It is important to know that you do not have to share any information about yourself, apart from letting us know which country you are in at the beginning of your use, and you can still use the whole app without telling us anything that you don’t want to share. You can still access support, if you don’t want to share any information, as we have support suitable for all ages and individuals.
The Calm Harm app does not create user accounts. This was based on user research, with young people telling us they valued privacy. This means that if the Calm Harm app is deleted or the device is changed, any app data is lost. stem4, therefore, recommends that screenshots of any data that is to be saved are taken.
To report an issue with the Calm Harm app please email email@example.com providing as many details about the issue as you can, including the device you are using (e.g. iPhone 11, Android Galaxy S20, etc.) and the version of Operating System it is running (e.g. iOS 15, Android 12, etc.); this information can be found within your device’s Settings.
The developers of the Calm Harm app, stem4, endeavour to respond within target response times. The target response time for urgent issues is 24 hours, for high priority issues 72 hours, for medium priority 7 working days and for low priority 14 working days.
stem4 assesses and records any clinical risk. The Calm Harm app is reviewed quarterly and updates are made where necessary.
stem4 will resolve major bugs that prevent the intended Calm Harm app functionality from working for devices and operating systems supported.
The Calm Harm app uses an evidence-based approach but it does not substitute for the assessment and treatment of a suitably qualified mental health professional. Please contact your GP or physician before use or if you are uncertain of whether the Calm Harm app is for you. As the saying goes ‘no one size fits all’ and digital approaches help some and not others.
If you still have an urge to self-harm after using the Calm Harm app, please try another approach or use the Calm Harm app alongside another approach. The Calm Harm app provides signposting to further help. In the UK you can call Childline (0800 1111), Samaritans (116 123) or SHOUT (text ‘SHOUT’ to 85258).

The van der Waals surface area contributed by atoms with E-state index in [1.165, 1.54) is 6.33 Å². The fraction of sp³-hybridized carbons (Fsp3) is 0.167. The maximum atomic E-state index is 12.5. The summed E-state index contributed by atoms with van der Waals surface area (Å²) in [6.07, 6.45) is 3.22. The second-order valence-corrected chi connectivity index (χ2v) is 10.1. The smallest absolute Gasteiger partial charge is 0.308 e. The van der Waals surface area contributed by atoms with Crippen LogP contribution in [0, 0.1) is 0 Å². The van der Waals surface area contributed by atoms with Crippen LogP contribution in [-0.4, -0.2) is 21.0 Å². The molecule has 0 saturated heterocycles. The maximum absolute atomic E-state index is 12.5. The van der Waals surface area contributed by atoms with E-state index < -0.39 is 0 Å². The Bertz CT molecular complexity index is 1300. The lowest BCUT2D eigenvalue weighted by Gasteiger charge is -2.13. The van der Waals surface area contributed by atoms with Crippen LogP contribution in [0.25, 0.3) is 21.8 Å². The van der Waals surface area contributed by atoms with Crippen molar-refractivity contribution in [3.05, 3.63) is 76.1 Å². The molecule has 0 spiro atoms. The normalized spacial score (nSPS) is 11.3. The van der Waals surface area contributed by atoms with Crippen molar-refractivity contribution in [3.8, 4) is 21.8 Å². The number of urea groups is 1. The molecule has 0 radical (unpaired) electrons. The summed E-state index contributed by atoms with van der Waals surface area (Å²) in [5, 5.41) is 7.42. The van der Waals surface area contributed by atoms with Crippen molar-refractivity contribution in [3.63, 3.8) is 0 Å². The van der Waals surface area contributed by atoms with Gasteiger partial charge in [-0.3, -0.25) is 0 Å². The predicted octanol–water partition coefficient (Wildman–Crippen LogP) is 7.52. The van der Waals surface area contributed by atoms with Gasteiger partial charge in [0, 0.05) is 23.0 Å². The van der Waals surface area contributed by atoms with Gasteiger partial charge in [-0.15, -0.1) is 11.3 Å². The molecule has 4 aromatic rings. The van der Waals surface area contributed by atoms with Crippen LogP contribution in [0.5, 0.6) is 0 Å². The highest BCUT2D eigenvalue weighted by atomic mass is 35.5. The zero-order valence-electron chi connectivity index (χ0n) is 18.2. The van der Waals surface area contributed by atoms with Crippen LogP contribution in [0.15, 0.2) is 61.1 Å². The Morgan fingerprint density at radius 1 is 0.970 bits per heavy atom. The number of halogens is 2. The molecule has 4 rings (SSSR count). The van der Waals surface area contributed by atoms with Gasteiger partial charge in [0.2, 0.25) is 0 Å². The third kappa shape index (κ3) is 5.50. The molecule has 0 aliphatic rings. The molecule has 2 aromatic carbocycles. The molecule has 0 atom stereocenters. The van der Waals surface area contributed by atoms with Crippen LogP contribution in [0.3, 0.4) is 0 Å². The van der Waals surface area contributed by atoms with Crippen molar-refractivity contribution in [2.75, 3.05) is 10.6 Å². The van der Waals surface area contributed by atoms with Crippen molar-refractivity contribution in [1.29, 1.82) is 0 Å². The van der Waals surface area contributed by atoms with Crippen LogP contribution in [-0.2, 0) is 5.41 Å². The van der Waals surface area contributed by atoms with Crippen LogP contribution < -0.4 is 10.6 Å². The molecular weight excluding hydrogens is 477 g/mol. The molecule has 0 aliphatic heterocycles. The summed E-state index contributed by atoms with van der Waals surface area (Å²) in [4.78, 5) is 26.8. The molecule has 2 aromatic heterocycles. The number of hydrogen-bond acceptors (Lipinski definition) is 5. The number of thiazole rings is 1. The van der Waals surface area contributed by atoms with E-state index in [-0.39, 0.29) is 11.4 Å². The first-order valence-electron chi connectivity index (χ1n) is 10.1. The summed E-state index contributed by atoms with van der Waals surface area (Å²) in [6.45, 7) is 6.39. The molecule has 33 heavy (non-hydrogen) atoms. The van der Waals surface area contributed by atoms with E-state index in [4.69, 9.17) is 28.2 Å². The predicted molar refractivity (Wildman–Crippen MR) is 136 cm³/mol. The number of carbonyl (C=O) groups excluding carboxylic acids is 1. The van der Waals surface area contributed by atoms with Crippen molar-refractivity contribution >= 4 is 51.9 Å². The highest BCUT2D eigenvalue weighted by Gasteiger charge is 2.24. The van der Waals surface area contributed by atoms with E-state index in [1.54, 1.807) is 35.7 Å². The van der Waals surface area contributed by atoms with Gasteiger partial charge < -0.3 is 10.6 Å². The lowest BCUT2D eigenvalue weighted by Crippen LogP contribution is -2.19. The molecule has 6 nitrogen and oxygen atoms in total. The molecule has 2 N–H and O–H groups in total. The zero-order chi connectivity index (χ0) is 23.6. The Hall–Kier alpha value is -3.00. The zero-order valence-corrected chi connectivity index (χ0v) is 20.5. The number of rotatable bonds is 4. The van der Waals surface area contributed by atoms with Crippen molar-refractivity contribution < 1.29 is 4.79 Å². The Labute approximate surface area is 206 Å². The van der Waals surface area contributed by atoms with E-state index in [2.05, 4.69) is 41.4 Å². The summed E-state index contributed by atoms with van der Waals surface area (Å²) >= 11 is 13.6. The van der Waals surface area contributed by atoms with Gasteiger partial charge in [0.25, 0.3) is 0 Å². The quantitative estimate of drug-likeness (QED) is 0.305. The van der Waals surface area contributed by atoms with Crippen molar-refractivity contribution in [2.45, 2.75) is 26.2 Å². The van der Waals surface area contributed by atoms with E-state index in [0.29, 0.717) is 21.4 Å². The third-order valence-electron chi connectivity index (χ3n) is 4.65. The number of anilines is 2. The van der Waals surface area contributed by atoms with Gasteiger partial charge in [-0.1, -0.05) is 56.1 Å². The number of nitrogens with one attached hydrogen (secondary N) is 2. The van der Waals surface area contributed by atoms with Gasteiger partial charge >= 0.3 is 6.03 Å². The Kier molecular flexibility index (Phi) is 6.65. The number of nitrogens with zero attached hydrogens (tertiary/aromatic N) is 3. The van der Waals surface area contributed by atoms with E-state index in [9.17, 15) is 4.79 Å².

If you are under the age of 13, please use it with a responsible adult.
stem4 does not offer a counselling service. For any concerns please contact a GP and also the signposts in the Calm Harm app. In an emergency please contact 111 or 999 (UK).
Calm Harm is licensed by Leeds City Council for young people using the Leeds MindMate services.
“I had a young person who was referred to the service, who said that her reduction in self-harm was due to using your app. Whenever she felt the urge to self-harm she would open the app and use the distraction techniques provided. I have had a look at your app and downloaded it to have a look myself, it would be great to tell the young people who are referred to the programme about it, and if they wish they can download it.”
Project Coordinator for Breaking Silence
A programme for young people and their families affected by self-harm.
“The Calm Harm app is seen as a valuable resource in Leeds for managing self-harm. stem4’s expertise in relation to the redesign of the Calm Harm app to reflect the Leeds MindMate branding and capture Leeds data, as well as the ongoing collaboration, enables us to offer reputable local resources for our young people. Leeds young people provided positive feedback on the app at a recent mental health event, which is supported by the efficacy data. Leeds continues to widely promote the app during the Covid-19 pandemic.”
Michelle Kane, Health Improvement Principal – Young People’s Resilience, Leeds City Council
Calm Harm is ORCHA approved.
FAQ v2.8 20/07/23